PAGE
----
Almost two weeks after the global roll-out of Google’s new algorithm for mobile-friendly websites, a lot of questions are being asked by site owners and web developers. Specifically, those questions are how the mobile-friendly algorithm has affected their sites, if any, and if it has affected desktop search results.
As a backgrounder, it should be recalled that last February of this year Google formally announced the roll-out of a new algorithmic update regarding mobile-friendly sites which will boost the rankings of mobile-friendly pages and in more than ways, penalize those that are not on 4/21/2015.
An interesting question would be, “How did the giant search engine company came up with that?” or simply put, why the need to be mobile-friendly?
According to ComScore, “as much as 60% of Google searches are generated by mobile search users.” As what we have earlier posted (which you can view here), there is a rapid and steady growth of mobile users world-wide.
This speedy shift to mobile has affected all businesses including Google; such shift cannot be ignored by site owners or anyone else (I mean if Google takes it seriously, why would you not?). Mobile searcher is projected to exponentially increase and maintain course as more and more users make their online searches from mobile devices. Now, more than ever, visibility in mobile search engine results pages (SERPs) is very important that site owners must maintain an evolving mobile strategy to communicate to target consumers.
The above infographic from Visualistan gives a graphical view of mobile web usage and other intimate details outlining mobile users’ behaviours and how users value their mobile devices.
Google, in the introduction of the new algorithmic change, focuses on adapting their core services to current demographic and technological trends, and businesses that follow suit will find their websites largely unaffected and largely benefit from algorithmic shifts such as the mobile friendly update.
Continually adapting to technological trends basically means prioritizing user experience and by this it means creating sites that are easily accessible to target consumer through all devices — more specifically mobile device users.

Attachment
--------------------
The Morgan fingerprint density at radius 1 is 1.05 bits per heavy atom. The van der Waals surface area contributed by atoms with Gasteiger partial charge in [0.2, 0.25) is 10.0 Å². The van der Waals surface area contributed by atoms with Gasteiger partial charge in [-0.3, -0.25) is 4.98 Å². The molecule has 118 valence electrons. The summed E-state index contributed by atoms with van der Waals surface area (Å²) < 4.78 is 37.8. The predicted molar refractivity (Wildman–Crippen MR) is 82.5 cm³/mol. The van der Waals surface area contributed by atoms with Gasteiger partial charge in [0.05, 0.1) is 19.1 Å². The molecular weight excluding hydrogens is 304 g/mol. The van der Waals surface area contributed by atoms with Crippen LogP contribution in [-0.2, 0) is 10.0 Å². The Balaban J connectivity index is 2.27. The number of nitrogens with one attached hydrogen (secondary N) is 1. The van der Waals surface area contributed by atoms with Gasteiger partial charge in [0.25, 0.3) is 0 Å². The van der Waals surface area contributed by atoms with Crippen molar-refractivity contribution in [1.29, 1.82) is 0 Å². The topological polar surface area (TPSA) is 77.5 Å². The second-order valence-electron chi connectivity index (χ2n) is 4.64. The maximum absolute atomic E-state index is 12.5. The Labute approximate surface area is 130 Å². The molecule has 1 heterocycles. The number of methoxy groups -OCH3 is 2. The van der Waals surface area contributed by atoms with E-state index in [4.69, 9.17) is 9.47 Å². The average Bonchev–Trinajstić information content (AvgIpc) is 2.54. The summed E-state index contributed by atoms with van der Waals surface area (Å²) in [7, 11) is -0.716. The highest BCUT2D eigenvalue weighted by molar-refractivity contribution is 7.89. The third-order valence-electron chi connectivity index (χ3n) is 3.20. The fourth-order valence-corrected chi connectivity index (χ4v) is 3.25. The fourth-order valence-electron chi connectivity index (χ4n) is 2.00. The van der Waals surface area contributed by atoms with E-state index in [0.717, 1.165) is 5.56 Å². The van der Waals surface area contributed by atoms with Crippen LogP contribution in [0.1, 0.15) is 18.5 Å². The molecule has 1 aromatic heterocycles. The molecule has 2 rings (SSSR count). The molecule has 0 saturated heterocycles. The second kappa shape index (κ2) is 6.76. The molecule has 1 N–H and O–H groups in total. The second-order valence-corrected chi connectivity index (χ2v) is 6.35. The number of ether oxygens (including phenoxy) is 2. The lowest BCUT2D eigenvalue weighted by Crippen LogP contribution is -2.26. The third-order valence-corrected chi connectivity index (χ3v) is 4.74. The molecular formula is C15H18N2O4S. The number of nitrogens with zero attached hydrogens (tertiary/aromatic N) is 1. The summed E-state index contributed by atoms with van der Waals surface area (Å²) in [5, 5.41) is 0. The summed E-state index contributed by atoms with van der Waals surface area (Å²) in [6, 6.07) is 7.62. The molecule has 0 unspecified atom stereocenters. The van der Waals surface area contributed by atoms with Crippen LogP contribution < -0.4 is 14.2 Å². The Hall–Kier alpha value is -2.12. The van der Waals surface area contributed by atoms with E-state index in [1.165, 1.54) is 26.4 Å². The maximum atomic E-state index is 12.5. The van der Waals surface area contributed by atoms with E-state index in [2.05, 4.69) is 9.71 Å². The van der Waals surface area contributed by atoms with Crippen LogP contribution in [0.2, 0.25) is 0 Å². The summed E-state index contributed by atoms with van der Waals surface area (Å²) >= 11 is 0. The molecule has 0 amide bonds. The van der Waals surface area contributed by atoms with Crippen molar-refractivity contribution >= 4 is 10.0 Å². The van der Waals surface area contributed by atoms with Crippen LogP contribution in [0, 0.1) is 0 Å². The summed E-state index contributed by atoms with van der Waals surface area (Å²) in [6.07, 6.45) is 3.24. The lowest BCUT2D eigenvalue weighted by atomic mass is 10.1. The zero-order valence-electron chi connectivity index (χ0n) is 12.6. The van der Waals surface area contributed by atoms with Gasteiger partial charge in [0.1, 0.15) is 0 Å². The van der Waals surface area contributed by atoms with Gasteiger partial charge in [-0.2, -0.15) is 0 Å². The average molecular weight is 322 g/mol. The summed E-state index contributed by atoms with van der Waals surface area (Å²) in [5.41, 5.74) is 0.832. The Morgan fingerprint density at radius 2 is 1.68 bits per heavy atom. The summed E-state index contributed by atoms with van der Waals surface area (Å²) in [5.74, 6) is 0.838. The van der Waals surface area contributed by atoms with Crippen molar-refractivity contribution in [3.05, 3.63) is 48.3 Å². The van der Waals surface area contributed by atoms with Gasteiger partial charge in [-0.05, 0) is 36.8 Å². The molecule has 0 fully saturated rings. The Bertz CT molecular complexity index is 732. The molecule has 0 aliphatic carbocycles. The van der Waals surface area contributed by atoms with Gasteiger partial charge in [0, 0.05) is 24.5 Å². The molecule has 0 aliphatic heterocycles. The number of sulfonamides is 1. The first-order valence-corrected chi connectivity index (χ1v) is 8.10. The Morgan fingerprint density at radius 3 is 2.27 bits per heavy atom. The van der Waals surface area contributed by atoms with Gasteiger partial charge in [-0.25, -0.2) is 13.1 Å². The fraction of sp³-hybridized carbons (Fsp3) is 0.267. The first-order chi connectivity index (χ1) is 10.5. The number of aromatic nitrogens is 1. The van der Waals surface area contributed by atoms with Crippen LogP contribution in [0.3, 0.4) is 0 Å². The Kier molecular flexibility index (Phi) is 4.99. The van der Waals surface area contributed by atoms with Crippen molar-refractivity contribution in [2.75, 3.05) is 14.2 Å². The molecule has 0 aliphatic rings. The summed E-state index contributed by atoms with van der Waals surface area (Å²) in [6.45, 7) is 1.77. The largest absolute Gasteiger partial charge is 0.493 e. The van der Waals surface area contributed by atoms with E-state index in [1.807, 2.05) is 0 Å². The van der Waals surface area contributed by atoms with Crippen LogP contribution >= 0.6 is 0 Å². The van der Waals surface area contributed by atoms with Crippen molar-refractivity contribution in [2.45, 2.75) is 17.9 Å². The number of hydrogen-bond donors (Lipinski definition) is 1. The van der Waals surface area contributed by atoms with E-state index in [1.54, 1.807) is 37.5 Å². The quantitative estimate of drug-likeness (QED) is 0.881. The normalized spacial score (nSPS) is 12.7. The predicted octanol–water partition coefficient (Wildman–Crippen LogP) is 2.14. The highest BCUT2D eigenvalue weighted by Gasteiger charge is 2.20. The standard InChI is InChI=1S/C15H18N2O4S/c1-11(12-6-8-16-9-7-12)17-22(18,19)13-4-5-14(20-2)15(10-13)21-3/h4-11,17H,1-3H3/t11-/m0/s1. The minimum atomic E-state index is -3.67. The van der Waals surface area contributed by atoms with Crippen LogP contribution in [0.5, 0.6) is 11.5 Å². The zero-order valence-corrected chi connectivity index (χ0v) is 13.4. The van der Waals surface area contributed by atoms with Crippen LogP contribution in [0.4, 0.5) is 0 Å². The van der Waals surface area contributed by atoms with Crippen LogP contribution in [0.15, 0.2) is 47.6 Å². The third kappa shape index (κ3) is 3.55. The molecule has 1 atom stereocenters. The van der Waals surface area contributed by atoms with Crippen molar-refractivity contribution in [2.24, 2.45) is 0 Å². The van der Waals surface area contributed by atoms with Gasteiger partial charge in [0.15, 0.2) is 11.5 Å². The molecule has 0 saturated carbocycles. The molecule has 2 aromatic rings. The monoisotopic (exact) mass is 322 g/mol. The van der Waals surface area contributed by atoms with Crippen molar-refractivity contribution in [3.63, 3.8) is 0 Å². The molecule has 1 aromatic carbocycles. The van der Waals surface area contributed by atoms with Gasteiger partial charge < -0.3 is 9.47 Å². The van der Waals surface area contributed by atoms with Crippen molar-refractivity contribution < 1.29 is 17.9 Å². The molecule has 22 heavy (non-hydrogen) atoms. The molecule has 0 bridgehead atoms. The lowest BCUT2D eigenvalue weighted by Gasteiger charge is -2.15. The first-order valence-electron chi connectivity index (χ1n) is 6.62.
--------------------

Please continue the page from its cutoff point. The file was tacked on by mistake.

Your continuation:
While it is true that not every website may be affected by Mobilegeddon, users may benefit from a website optimized to cater to mobile devices and every site can benefit by improving click-through rate (CTR). In this sense, Google’s mobile friendly update represents a significant opportunity for online businesses to evolve their mobile strategies.
5 Basic Facts on Google’s Mobile-Friendly Algorithm
Google’s mobile-friendly algorithmic update will potentially give a ranking boost to mobile-friendly pages in Google’s mobile search results. Below are basic facts that site owners and web managers should know regarding Google’s mobile-friendly algorithm.
- Desktop and/or tablet ranking of websites will not be affected by the mobile-friendly algorithmic update. What will be affected, as pointed out by Google, are searches from mobile devices. This will be felt across all languages and locations (which means worldwide).
- Google’s mobile-friendly algorithm will affect (and reflect) mobile ranking on the page-level (meaning page by page) and not site-level. For example, if your site have fifteen pages and ten of your site’s pages are mobile-friendly, only the ten mobile-friendly pages can be positively impacted by the mobile-friendly algorithm. So even if only some of your web pages are mobile-friendly, these pages will benefit from this algorithm.
- You can know (and Google will help you know) if your site is mobile-friendly. Each of your site’s pages can be tested individuality for “mobile-friendliness” using Google’s Mobile-Friendly Test.
- There are sites that are still not mobile-friendly or would only be mobile-friendly after April 21; should that be the case in your website, there are two ways your site can be considered mobile-friendly in ranking. One is to just wait for Googlebot for mobile devices to naturally crawl (re-crawl is actually the correct term) and index your site’s pages. Second, to speed-up the processing, you can use Fetch as Google with Submit to Index in Google’s Webmaster Tools. For large volume URLs, you may want to submit your site’s sitemap. For mobile content sitemap that uses prior existing URLs, such as with Responsive Web Design or dynamic serving, you need to include the lastmod tag.
- Remember, Google’s mobile-friendly algorithm has just rolled-out world-wide, and it would take some time before your site feels its impact on mobile search results ranking. Google said that it’ll take a week or so before it makes its way to all pages in the index. Which means if you’re site isn’t mobile-friendly and you haven’t seen any changes on your ranking, it’s not time to celebrate, in due time your site will see the impact of Google’s mobile-friendly algorithmic change.
Still have questions regarding the April 21st 2015 mobile-friendly algorithmic change? Your answers might just be here.
Don’t Just React; Act NOW
Instead of finding yourself frantically reacting, seize Google’s mobile-friendly algorithm as an opportunity to ride the rising tide of mobile users. Adapting and adopting Google’s innovations means anticipating future user trends and creating sites that meet user expectations.
Site owners need to keep on improving for the increasingly mobile searchers. If you’re not yet mobile-friendly, adapt and act now. Google’s mobile-friendly algorithm should not be your excuse of not adapting; on the contrary, it should encourage you to go mobile. Given today’s rapidly increasing mobile searchers and mobile-friendly sites, it’s no longer possible to ignore competition.